Creating a cluster with earlier AMI versions of Amazon EMR - Amazon EMR
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Creating a cluster with earlier AMI versions of Amazon EMR

Amazon EMR 2.x and 3.x releases are referenced by AMI version. With Amazon EMR release 4.0.0 and later, releases are referenced by release version, using a release label such as emr-5.11.0. This change is most apparent when you create a cluster using the Amazon CLI or programmatically.

When you use the Amazon CLI to create a cluster using an AMI release version, use the --ami-version option, for example, --ami-version 3.11.0. Many options, features, and applications introduced in Amazon EMR 4.0.0 and later are not available when you specify an --ami-version. For more information, see create-cluster in the Amazon CLI Command Reference.

The following example Amazon CLI command launches a cluster using an AMI version.


Linux line continuation characters (\) are included for readability. They can be removed or used in Linux commands. For Windows, remove them or replace with a caret (^).

aws emr create-cluster --name "Test cluster" --ami-version 3.11.0 \ --applications Name=Hue Name=Hive Name=Pig \ --use-default-roles --ec2-attributes KeyName=myKey \ --instance-groups InstanceGroupType=MASTER,InstanceCount=1,\ InstanceType=m3.xlarge InstanceGroupType=CORE,InstanceCount=2,\ InstanceType=m3.xlarge --bootstrap-actions Path=s3://elasticmapreduce/bootstrap-actions/configure-hadoop,\ Name="Configuring infinite JVM reuse",Args=["-m","mapred.job.reuse.jvm.num.tasks=-1"]

Programmatically, all Amazon EMR release versions use the RunJobFlowRequest action in the EMR API to create clusters. The following example Java code creates a cluster using AMI release version 3.11.0.

RunJobFlowRequest request = new RunJobFlowRequest() .withName("AmiVersion Cluster") .withAmiVersion("3.11.0") .withInstances(new JobFlowInstancesConfig() .withEc2KeyName("myKeyPair") .withInstanceCount(1) .withKeepJobFlowAliveWhenNoSteps(true) .withMasterInstanceType("m3.xlarge") .withSlaveInstanceType("m3.xlarge");

The following RunJobFlowRequest call uses a release label instead:

RunJobFlowRequest request = new RunJobFlowRequest() .withName("ReleaseLabel Cluster") .withReleaseLabel("emr-7.0.0") .withInstances(new JobFlowInstancesConfig() .withEc2KeyName("myKeyPair") .withInstanceCount(1) .withKeepJobFlowAliveWhenNoSteps(true) .withMasterInstanceType("m3.xlarge") .withSlaveInstanceType("m3.xlarge");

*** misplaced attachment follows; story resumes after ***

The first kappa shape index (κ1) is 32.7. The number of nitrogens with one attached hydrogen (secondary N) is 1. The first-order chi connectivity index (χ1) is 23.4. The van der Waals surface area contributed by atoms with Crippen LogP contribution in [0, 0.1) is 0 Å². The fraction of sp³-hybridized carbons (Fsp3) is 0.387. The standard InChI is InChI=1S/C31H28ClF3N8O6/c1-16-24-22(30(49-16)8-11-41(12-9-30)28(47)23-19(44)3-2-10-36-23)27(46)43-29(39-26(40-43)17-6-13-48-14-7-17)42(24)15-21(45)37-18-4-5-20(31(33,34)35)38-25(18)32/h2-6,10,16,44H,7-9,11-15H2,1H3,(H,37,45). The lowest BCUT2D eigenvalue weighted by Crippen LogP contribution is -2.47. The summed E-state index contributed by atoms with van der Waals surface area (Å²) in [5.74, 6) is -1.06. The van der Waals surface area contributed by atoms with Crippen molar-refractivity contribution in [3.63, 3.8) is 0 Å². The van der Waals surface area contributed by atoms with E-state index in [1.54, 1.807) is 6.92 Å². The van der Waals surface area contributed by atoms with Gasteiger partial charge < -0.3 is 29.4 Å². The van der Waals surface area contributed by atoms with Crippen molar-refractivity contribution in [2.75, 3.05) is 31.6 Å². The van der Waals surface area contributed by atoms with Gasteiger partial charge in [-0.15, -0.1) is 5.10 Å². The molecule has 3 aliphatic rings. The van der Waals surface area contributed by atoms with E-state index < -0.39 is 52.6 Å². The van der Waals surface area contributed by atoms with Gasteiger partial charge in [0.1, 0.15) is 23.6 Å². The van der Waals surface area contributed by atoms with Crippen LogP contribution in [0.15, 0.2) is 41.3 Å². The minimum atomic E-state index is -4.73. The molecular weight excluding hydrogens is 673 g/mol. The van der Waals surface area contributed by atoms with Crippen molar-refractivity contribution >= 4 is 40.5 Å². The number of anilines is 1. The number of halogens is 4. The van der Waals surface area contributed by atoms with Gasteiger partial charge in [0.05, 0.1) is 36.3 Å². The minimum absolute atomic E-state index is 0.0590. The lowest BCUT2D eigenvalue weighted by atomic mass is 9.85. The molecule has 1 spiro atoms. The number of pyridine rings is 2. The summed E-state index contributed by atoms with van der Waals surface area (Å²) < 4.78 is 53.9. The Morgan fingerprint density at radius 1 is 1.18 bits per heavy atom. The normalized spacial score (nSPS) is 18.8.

Configuring cluster size

When your cluster runs, Hadoop determines the number of mapper and reducer tasks needed to process the data. Larger clusters should have more tasks for better resource use and shorter processing time. Typically, an EMR cluster remains the same size during the entire cluster; you set the number of tasks when you create the cluster. When you resize a running cluster, you can vary the processing during the cluster execution. Therefore, instead of using a fixed number of tasks, you can vary the number of tasks during the life of the cluster. There are two configuration options to help set the ideal number of tasks:


  • mapred.reduce.tasksperslot

You can set both options in the mapred-conf.xml file. When you submit a job to the cluster, the job client checks the current total number of map and reduce slots available clusterwide. The job client then uses the following equations to set the number of tasks:

  • = * map slots in cluster

  • mapred.reduce.tasks = mapred.reduce.tasksperslot * reduce slots in cluster

The job client only reads the tasksperslot parameter if the number of tasks is not configured. You can override the number of tasks at any time, either for all clusters via a bootstrap action or individually per job by adding a step to change the configuration.

Amazon EMR withstands task node failures and continues cluster execution even if a task node becomes unavailable. Amazon EMR automatically provisions additional task nodes to replace those that fail.

You can have a different number of task nodes for each cluster step. You can also add a step to a running cluster to modify the number of task nodes. Because all steps are guaranteed to run sequentially by default, you can specify the number of running task nodes for any step.